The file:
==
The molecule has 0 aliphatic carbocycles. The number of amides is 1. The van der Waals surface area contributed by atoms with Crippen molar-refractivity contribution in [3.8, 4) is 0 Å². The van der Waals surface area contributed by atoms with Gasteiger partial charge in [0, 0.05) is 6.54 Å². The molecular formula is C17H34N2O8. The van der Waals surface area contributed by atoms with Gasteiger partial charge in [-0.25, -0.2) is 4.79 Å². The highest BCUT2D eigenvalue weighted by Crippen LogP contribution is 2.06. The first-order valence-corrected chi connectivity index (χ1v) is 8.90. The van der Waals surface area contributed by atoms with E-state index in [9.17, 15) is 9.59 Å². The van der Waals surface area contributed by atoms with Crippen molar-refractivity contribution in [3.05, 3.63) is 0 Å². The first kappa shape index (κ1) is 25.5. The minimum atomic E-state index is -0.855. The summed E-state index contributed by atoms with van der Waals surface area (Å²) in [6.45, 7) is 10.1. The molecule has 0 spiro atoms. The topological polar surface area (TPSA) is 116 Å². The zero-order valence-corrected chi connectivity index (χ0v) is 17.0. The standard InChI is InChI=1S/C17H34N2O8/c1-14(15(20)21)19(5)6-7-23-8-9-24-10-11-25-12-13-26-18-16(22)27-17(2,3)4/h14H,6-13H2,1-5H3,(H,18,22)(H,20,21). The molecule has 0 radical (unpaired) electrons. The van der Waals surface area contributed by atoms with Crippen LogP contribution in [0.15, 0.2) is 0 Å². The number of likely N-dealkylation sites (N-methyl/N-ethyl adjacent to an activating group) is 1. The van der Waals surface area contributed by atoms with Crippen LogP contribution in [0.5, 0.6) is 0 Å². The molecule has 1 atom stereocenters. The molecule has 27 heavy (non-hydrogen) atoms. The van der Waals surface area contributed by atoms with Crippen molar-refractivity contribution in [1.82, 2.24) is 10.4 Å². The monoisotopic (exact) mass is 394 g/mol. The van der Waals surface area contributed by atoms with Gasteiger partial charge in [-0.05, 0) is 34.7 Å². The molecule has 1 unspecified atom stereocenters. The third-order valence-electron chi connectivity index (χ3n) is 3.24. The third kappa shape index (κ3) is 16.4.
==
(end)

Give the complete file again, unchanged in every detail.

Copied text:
The molecule has 0 aliphatic carbocycles. The number of amides is 1. The van der Waals surface area contributed by atoms with Crippen molar-refractivity contribution in [3.8, 4) is 0 Å². The van der Waals surface area contributed by atoms with Gasteiger partial charge in [0, 0.05) is 6.54 Å². The molecular formula is C17H34N2O8. The van der Waals surface area contributed by atoms with Gasteiger partial charge in [-0.25, -0.2) is 4.79 Å². The highest BCUT2D eigenvalue weighted by Crippen LogP contribution is 2.06. The first-order valence-corrected chi connectivity index (χ1v) is 8.90. The van der Waals surface area contributed by atoms with E-state index in [9.17, 15) is 9.59 Å². The van der Waals surface area contributed by atoms with Crippen molar-refractivity contribution in [3.05, 3.63) is 0 Å². The first kappa shape index (κ1) is 25.5. The minimum atomic E-state index is -0.855. The summed E-state index contributed by atoms with van der Waals surface area (Å²) in [6.45, 7) is 10.1. The molecule has 0 spiro atoms. The topological polar surface area (TPSA) is 116 Å². The zero-order valence-corrected chi connectivity index (χ0v) is 17.0. The standard InChI is InChI=1S/C17H34N2O8/c1-14(15(20)21)19(5)6-7-23-8-9-24-10-11-25-12-13-26-18-16(22)27-17(2,3)4/h14H,6-13H2,1-5H3,(H,18,22)(H,20,21). The molecule has 0 radical (unpaired) electrons. The van der Waals surface area contributed by atoms with Crippen LogP contribution in [0.15, 0.2) is 0 Å². The number of likely N-dealkylation sites (N-methyl/N-ethyl adjacent to an activating group) is 1. The van der Waals surface area contributed by atoms with Crippen LogP contribution in [0.5, 0.6) is 0 Å². The molecule has 1 atom stereocenters. The molecule has 27 heavy (non-hydrogen) atoms. The van der Waals surface area contributed by atoms with Crippen molar-refractivity contribution in [1.82, 2.24) is 10.4 Å². The monoisotopic (exact) mass is 394 g/mol. The van der Waals surface area contributed by atoms with Gasteiger partial charge in [-0.05, 0) is 34.7 Å². The molecule has 1 unspecified atom stereocenters. The third-order valence-electron chi connectivity index (χ3n) is 3.24. The third kappa shape index (κ3) is 16.4.